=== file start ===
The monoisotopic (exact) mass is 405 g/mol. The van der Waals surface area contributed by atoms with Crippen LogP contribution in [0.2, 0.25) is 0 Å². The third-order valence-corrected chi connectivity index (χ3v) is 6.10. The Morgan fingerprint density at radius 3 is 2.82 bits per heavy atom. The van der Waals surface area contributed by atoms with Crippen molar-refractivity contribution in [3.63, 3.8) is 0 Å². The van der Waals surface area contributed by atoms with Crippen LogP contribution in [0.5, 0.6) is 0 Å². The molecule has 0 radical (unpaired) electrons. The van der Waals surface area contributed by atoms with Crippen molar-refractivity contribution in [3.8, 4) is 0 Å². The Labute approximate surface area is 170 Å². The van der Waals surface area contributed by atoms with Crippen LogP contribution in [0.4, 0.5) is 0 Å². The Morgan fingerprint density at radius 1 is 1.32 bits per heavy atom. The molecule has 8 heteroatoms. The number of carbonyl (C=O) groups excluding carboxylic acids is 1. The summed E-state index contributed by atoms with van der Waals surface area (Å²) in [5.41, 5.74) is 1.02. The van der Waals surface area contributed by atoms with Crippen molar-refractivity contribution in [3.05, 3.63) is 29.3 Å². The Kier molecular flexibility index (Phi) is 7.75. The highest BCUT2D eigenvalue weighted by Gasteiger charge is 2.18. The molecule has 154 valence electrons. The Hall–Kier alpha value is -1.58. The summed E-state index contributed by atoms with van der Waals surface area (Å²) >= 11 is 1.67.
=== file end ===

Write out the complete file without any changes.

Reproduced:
The monoisotopic (exact) mass is 405 g/mol. The van der Waals surface area contributed by atoms with Crippen LogP contribution in [0.2, 0.25) is 0 Å². The third-order valence-corrected chi connectivity index (χ3v) is 6.10. The Morgan fingerprint density at radius 3 is 2.82 bits per heavy atom. The van der Waals surface area contributed by atoms with Crippen molar-refractivity contribution in [3.63, 3.8) is 0 Å². The van der Waals surface area contributed by atoms with Crippen LogP contribution in [0.5, 0.6) is 0 Å². The molecule has 0 radical (unpaired) electrons. The van der Waals surface area contributed by atoms with Crippen molar-refractivity contribution in [3.8, 4) is 0 Å². The Labute approximate surface area is 170 Å². The van der Waals surface area contributed by atoms with Crippen LogP contribution in [0.4, 0.5) is 0 Å². The Morgan fingerprint density at radius 1 is 1.32 bits per heavy atom. The molecule has 8 heteroatoms. The number of carbonyl (C=O) groups excluding carboxylic acids is 1. The summed E-state index contributed by atoms with van der Waals surface area (Å²) in [5.41, 5.74) is 1.02. The van der Waals surface area contributed by atoms with Crippen molar-refractivity contribution in [3.05, 3.63) is 29.3 Å². The Kier molecular flexibility index (Phi) is 7.75. The highest BCUT2D eigenvalue weighted by Gasteiger charge is 2.18. The molecule has 154 valence electrons. The Hall–Kier alpha value is -1.58. The summed E-state index contributed by atoms with van der Waals surface area (Å²) >= 11 is 1.67.